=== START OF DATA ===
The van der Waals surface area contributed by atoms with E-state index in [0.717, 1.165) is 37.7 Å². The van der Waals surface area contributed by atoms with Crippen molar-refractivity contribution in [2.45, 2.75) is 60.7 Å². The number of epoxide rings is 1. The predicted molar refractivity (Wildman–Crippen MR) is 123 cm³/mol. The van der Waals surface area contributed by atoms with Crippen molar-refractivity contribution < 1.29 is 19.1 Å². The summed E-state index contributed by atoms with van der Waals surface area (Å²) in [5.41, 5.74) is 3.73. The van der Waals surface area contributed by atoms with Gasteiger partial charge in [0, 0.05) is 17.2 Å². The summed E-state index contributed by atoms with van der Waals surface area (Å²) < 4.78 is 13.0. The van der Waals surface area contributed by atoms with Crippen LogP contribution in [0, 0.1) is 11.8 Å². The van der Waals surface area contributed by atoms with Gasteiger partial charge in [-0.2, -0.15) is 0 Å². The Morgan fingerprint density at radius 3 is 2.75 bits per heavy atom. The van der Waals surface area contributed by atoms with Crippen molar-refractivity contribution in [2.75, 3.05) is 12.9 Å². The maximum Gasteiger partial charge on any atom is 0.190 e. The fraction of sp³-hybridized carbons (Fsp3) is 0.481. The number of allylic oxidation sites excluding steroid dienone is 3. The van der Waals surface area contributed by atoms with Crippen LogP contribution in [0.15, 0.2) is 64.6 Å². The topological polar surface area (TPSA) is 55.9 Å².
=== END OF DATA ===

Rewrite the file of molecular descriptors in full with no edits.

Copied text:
The van der Waals surface area contributed by atoms with E-state index in [0.717, 1.165) is 37.7 Å². The van der Waals surface area contributed by atoms with Crippen molar-refractivity contribution in [2.45, 2.75) is 60.7 Å². The number of epoxide rings is 1. The predicted molar refractivity (Wildman–Crippen MR) is 123 cm³/mol. The van der Waals surface area contributed by atoms with Crippen molar-refractivity contribution < 1.29 is 19.1 Å². The summed E-state index contributed by atoms with van der Waals surface area (Å²) in [5.41, 5.74) is 3.73. The van der Waals surface area contributed by atoms with Gasteiger partial charge in [0, 0.05) is 17.2 Å². The summed E-state index contributed by atoms with van der Waals surface area (Å²) < 4.78 is 13.0. The van der Waals surface area contributed by atoms with Crippen LogP contribution in [0, 0.1) is 11.8 Å². The van der Waals surface area contributed by atoms with Gasteiger partial charge in [-0.2, -0.15) is 0 Å². The Morgan fingerprint density at radius 3 is 2.75 bits per heavy atom. The van der Waals surface area contributed by atoms with Crippen molar-refractivity contribution in [2.75, 3.05) is 12.9 Å². The maximum Gasteiger partial charge on any atom is 0.190 e. The fraction of sp³-hybridized carbons (Fsp3) is 0.481. The number of allylic oxidation sites excluding steroid dienone is 3. The van der Waals surface area contributed by atoms with Crippen LogP contribution in [0.15, 0.2) is 64.6 Å². The topological polar surface area (TPSA) is 55.9 Å².